#4- Bad Weather Conditions

Even if a flower head and stem are very strong, it may not stand a chance against the elements! This is to some extent out of your control. All you can do is try to predict any odd weather and protect your agapanthus accordingly. 

High-speed wind and torrential rains are the most common destructive elements. But even rare disasters such as cyclones and tornadoes can strike heartbreak for your agapanthus flowers. 

At times it may feel as if mother nature may be working against you. Sometimes it may not even be the elements but rather the lack of protection on offer to your flowering agapanthus plants.

If your property or the surrounding foliage does not offer much protection your agapanthus will bear the full brunt of the weather!

But agapanthus plants usually end up being grown out in the open where the elements like them. This is because of their requirements for full sun. 

Not sure if these plants like sun or shade? Find out if your Agapanthus like full sun.


Seeing your agapanthus droopy and floppy is always a disappointment! You will want to correct or prevent it if you can. This starts with understanding what causes agapanthus flowers to flop.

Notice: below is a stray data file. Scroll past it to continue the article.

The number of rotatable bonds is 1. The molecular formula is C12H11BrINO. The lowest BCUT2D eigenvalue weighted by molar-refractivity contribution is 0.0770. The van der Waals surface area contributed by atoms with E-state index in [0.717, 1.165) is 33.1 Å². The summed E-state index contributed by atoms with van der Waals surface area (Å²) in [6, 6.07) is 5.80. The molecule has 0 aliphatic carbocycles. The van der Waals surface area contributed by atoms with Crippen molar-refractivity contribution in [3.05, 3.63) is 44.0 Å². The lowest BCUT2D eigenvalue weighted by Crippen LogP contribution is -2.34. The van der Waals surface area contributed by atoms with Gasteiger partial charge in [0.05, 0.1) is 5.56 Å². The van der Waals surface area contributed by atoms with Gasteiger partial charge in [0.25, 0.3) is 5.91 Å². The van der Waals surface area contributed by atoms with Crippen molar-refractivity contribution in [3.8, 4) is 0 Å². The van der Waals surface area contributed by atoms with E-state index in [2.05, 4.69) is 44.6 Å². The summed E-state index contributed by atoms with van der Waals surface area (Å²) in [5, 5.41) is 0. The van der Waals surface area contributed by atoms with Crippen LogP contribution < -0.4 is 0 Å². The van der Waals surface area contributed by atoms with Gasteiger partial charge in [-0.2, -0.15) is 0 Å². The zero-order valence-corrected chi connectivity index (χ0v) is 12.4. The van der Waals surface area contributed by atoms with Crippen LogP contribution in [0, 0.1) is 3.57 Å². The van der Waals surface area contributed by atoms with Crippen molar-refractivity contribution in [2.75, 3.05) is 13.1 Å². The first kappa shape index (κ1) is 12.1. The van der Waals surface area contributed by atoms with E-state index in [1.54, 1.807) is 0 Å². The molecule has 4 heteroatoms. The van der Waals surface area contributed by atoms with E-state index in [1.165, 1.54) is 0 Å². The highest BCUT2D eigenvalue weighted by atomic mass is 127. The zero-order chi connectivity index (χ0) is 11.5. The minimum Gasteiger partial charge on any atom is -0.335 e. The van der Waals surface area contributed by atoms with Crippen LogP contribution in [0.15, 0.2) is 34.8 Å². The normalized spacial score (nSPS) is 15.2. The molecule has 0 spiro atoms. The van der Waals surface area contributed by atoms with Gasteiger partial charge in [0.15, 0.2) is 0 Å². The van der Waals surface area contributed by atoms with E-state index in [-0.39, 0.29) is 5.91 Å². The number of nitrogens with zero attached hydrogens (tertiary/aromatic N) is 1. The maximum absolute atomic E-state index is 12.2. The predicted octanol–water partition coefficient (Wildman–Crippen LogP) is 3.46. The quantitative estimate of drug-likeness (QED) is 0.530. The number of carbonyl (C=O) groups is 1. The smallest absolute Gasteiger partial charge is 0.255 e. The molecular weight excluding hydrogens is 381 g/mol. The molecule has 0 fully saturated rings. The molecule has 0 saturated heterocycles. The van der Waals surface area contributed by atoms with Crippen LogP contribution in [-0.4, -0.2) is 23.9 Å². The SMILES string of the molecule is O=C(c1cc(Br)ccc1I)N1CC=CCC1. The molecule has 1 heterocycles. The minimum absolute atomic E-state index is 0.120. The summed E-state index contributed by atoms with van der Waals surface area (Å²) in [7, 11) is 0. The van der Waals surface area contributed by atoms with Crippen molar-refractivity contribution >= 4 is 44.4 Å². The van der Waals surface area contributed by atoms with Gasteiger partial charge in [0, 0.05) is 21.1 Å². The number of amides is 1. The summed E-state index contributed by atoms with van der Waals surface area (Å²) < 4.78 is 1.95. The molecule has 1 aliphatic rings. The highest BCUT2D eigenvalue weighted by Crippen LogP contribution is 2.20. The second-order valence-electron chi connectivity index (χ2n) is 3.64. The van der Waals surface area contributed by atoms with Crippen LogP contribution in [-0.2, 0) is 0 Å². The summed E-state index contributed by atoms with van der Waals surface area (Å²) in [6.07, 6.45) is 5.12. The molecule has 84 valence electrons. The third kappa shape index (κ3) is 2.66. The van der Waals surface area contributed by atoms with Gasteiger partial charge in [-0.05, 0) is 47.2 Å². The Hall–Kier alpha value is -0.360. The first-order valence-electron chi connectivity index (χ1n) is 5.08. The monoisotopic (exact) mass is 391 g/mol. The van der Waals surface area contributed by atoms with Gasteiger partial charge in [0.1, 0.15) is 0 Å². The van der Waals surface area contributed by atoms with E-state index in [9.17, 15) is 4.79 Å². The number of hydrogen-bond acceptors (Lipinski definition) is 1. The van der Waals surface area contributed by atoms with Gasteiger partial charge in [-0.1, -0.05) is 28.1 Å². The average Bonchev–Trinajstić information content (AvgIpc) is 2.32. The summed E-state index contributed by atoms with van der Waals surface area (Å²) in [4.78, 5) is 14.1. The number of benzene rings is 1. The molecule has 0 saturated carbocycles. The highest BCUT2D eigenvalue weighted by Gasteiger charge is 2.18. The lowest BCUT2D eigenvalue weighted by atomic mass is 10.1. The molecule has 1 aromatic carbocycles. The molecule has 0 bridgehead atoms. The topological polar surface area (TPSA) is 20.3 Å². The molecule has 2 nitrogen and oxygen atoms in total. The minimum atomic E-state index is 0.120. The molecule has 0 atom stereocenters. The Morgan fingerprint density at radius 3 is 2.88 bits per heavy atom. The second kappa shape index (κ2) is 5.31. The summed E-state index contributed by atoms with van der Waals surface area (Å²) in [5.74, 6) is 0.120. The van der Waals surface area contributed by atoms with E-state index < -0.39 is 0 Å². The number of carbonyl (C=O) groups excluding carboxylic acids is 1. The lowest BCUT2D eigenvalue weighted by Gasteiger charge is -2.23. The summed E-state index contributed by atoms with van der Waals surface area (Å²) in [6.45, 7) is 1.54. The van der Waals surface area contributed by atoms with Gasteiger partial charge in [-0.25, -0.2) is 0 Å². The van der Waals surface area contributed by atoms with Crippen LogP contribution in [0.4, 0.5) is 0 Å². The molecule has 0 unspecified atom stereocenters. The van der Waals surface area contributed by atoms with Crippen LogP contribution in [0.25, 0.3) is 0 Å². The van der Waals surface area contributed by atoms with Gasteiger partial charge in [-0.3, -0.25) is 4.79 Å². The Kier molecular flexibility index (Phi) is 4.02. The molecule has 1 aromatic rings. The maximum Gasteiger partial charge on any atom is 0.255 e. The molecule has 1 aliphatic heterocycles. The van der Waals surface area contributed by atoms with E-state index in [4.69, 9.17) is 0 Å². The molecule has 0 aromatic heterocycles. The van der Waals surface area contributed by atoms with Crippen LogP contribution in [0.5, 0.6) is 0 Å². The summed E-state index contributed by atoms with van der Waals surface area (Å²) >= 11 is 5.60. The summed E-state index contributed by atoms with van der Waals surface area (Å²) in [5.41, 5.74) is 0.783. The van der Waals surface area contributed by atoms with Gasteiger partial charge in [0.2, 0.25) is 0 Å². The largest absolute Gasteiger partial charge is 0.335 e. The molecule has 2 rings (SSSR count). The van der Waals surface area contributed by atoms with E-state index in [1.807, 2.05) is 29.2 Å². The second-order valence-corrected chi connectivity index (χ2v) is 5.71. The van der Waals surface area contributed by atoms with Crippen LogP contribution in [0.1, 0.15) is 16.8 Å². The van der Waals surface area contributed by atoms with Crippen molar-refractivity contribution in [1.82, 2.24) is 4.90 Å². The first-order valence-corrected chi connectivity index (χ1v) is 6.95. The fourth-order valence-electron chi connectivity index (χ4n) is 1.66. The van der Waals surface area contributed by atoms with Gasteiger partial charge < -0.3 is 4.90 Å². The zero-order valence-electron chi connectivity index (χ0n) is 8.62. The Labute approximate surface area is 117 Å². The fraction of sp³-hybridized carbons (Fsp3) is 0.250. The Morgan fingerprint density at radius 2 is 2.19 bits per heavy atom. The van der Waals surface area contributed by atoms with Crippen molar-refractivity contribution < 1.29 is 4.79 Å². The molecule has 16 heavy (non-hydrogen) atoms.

Causes that make agapanthus flowers flop are:

  1. Water availability 
  2. Soil quality
  3. Genetic modification (larger flower heads) 
  4. Weather conditions 

Agapanthus flowers should ideally be upright and fully open. By identifying what is making your flowers lean over, you may be able to correct it. Or at least prevent it from happening again in the future. 

Want to downsize your Agapanthus? This is how to get rid of Lily of the Nile (Agapanthus).


What to do with Agapanthus after flowering? 

After the agapanthus flower, they are likely to drop seeds. So, if you don’t want more agapanthus plants growing, you should get rid of the flower heads before this happens. But, if you are looking to increase your collection, leave the flower heads on so that seeds can disperse.   

Will bent Agapanthus stems still flower? 

Yes, bent agapanthus stems will still flower as long as it is provided with everything it needs. But, you should place a stick to support the stem and bud. Make sure the support is fixed into the ground well and the plant is fixed to it.